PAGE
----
"Good Morning Earlington:
School Principals Remembered"
I gave a quick once-over to the principals of the Earlington Independent School System. I decided to compose this before I lose all my snippets of additional information. I should add here that I have not had the time to reread the old school minutes to learn more about the early pioneer principals like Minnie Bourland (1900- ) and R.Y. Maxey ( -1910). But I’ll admit I learned a great deal about those who followed.
In her beginning both of Earlington’s white and black schools were under the same board (until the black school board was organized in ’22 with Professor Williams as its first superintendent). In May of ’21 Professor P. Moore was elected principal for the 21-22 school year although I do not know how long he was employed. In the ‘35-36 school year Stanley Morris was principal with Austin Edwards his assistant. This was when the school name changed from Earlington Colored High School to J. W. Million. Morris remained principal until he retired in ’43 and Lester Mimms took his place. When J.W. Million closed in ’65, Professor Mimms was her last principal (‘43-65) and coach(‘35-65). "Thoughts of thee will ne’er be few. Alma Mater, we love you!"
The first year that Earlington had a four-year white high school was the 1912-13 school year. The first principal and superintendent of the combined boards (known as the Earlington Graded Schools) in 1912 was C.E. Dudley (1910-21). In ’21 (until ’24) J. Arthur Mitchell became the 2nd superintendent, and Mary Crittenden Hickman (1920-21) became the first high school principal. Professor A.P. Prather became the 3rd superintendent until retiring in ’62. I have not been able to ascertain if there were any other principals between Hickman and L.J. McGinley, who came in ’28.
"Mac" (as Mr. McGinley was best known) remained the longest and possibly had the most influence on the system. He was forced to retire in ’41 due to ill health. Nina Almon says he was her 8th grade teacher at Mortons where he taught English for a year after leaving Earlington. Mr. McGinley was a teacher and administrator although not a coach as most principals in Kentucky seem expected to be. Therefore, Dixon Nisbet was hired as coach for the ‘28-29 school year, and Buford Webb was hired the following year and remained here throughout the ‘30s. Webb, a former basketball star for White Plains, attended Western Kentucky State College and played ball with the "Big Red" for one of this nation’s most colorful coaches Ed Diddle. At least two sets of brothers—the Cothrans and Larmouths-- played for Coach Webb for several years.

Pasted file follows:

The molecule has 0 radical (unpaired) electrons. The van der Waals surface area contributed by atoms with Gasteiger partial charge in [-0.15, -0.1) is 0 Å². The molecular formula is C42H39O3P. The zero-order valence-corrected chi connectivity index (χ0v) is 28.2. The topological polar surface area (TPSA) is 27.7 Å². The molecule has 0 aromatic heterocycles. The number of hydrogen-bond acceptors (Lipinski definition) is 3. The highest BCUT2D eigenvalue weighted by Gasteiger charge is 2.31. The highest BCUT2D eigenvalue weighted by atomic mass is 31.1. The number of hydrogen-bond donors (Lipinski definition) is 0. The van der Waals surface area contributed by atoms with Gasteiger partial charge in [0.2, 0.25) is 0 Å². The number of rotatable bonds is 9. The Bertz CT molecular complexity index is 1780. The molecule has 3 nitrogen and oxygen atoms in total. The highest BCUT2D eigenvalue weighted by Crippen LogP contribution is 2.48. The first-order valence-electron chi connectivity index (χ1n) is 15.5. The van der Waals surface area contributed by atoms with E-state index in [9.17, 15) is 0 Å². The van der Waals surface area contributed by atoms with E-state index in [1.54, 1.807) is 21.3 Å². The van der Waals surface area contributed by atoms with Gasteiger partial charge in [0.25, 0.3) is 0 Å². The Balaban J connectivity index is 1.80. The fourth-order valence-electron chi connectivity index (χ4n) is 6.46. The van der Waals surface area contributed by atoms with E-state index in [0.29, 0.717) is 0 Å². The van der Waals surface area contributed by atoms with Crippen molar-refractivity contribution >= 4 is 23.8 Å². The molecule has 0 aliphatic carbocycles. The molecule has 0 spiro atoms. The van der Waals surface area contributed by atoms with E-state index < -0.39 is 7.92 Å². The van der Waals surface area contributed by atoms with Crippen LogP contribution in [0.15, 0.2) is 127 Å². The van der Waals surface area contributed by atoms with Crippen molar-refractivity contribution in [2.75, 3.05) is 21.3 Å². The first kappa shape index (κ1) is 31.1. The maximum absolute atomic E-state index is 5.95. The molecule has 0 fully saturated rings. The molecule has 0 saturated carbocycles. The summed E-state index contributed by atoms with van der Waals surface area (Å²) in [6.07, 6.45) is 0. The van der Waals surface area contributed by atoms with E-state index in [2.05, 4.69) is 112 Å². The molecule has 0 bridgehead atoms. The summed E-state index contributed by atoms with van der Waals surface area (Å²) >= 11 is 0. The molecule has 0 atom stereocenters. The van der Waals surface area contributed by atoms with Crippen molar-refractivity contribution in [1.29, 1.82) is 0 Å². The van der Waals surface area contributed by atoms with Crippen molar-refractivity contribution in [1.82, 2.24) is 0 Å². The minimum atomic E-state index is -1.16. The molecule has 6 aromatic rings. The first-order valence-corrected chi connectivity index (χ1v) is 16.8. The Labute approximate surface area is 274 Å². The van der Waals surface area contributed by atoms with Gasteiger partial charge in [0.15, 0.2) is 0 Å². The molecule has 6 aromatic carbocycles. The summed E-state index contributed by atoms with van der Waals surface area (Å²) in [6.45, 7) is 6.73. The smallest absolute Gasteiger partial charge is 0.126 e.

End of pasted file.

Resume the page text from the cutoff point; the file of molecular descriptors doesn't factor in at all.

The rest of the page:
In ’41 when Mr. McGinley resigned, a news article noted that Raymond Long would temporarily take over for him until a replacement was found. In ’42 that replacement was J. Noel Glasscock. (Mr. Perham would be the coach that year.) Mr. Glasscock and his first wife Ada roomed at Mrs. Edith Hardesty’s E. Main home. Ada was employed as an 8th grade teacher. (Bob Fox was one of her students in ’43.) Two years later Coach Glasscock married Rebecca Fisher. (Sam Offutt III was one of her 4th grade students in ‘44-45.) Glasscock moved in ’45, and Lloyd Bernard became the new principal/coach. I have seen a photo of Coach Bernard with his team that ‘45-46 year. They consisted of Bob and Bill Fox, "Poochie" Stokes, Hershel Hicks, Bill Taylor, Bob Hill, Tommy Buchanan, John Fenwick, "Skeeter" Carnal, Fred Davis, Dewey Grant, Charles Beeny, and Buddy McCormick. The following year after Bernard moved to Georgia for another coaching position, many of these same guys played for the new coach/principal, Pat Weir. After only a few games Coach Weir took on an assistant--who was not on staff as a teacher—Lay-Coach Hammon. Mr. Weir was married to Nedra Bayne, the daughter of Otley "Curly" Vannoy, and the couple were only here for the ‘46-47 school year before moving on to Berea College.